Are there certain authors or other people who helped to influence and shape your writing?
I’ve always admired authors who can convey the richness animals bring to our lives without seeming trite. Authors like James Herriott and Laura Hillenbrand come immediately to mind, but there are so many others out there too. I also found Stephen King’s book on writing to be very helpful.

What is the best advice that you ever received regarding your writing?
The best advice I read was to write in my own voice. While I was writing Beyond the Homestretch, I would literally read every chapter aloud, to see if the written words “sounded” like me. It also really helped pinpoint where there were awkward phrases and confusing narrative gaps – I could “hear” those better than I could catch them on paper.

Lynn & Friend

What is the worst advice that you ever received regarding your writing?
The worst advice I received was to make the book about me, instead of about the horses. I started out including more of my personal history and thought it was very boring!

Once I focused on the horses, it was easy to write – the words just flowed rapidly as I described their histories, personalities and various adventures.

Was the publishing process what you expected and in what ways?
I had done quite a bit of online research and industry blog reading before I created my final book proposal.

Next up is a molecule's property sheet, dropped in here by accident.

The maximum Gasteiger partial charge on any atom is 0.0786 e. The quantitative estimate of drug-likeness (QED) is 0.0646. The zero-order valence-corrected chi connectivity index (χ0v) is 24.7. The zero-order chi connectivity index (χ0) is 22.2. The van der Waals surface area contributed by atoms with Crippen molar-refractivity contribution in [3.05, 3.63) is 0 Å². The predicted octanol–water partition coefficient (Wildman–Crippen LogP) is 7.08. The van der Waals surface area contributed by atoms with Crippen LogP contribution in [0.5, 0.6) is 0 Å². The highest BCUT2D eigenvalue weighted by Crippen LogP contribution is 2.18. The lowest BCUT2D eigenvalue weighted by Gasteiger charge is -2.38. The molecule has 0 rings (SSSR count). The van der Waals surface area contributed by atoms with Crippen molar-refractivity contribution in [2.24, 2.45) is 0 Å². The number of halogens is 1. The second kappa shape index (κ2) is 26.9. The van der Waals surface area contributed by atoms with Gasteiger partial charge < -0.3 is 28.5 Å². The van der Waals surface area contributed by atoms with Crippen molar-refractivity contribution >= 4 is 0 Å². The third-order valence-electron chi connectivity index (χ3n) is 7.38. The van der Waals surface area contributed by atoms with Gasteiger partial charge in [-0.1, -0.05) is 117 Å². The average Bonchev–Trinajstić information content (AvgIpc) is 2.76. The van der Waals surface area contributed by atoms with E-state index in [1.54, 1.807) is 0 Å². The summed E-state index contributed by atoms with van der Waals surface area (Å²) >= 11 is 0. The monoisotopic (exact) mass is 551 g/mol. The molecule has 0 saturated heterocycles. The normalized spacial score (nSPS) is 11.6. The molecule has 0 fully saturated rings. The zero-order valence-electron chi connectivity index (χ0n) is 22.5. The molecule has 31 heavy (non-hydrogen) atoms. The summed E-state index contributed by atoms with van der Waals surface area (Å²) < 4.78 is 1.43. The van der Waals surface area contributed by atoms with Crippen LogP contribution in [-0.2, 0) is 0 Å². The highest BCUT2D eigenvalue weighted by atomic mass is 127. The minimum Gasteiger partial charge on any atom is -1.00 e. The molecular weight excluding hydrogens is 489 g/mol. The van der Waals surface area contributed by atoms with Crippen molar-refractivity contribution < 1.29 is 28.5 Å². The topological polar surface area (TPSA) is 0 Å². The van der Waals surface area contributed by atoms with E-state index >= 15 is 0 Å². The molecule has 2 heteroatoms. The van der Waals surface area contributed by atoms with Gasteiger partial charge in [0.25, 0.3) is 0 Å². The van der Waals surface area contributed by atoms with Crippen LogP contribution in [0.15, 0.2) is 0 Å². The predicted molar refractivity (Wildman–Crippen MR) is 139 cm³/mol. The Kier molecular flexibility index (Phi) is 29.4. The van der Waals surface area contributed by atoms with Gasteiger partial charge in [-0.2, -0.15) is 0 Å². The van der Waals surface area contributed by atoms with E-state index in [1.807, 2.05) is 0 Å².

Lope Ranch HerdThe process was smoother than I expected, thanks to my publisher (New World Library). It did take longer than I expected – it’s impressive to witness first hand how much effort goes into publishing a book once it has been written! Overall, I had a great experience for a first-time author and I feel very fortunate to have found such a good publisher.

What is similar about the horse as an animal and the art of writing?
Both draw people attracted by their glamour. But in order to achieve success, both require lots of routine, daily discipline, hard work, and patience.

As Ray Hunt would say, “The long way is the short way” – and that’s true for both horses and writing.

Many Thanks

Thanks to Lynn for answering the interview and sharing more about herself. Be sure to check out her Beyond The Homestretch website & follow her on Twitter to learn more about her.

And thanks again to Eleanor for putting the interview together, you can subscribe to learn more about her and her palomino Sage on her horse blog.

Stay tuned for more interviews with horse artists, photographers & authors.

One Comment on “Lynn Reardon – Horse Author Interview

  1. Nan

    I enjoyed reading your interview about writing and publishing. As a first timer myself I found a similar experience with getting my book published. Like you I was fortunate to have a good company to work with and found the whole publishing process both interesting and longer and more intricate than I would have expected – but well worth it. I love the final product and look forward to the sequel in print also.And like you my earliest recollections were those in elementary school when we were given assignments involved in writing. Unlike my classmates I loved to write. Years later I found some old datebooks given to me by my grandfather that were chocked full of ideas, storylines and possible characters. I even wrote stories using my collection of minature horses and dogs as my characters!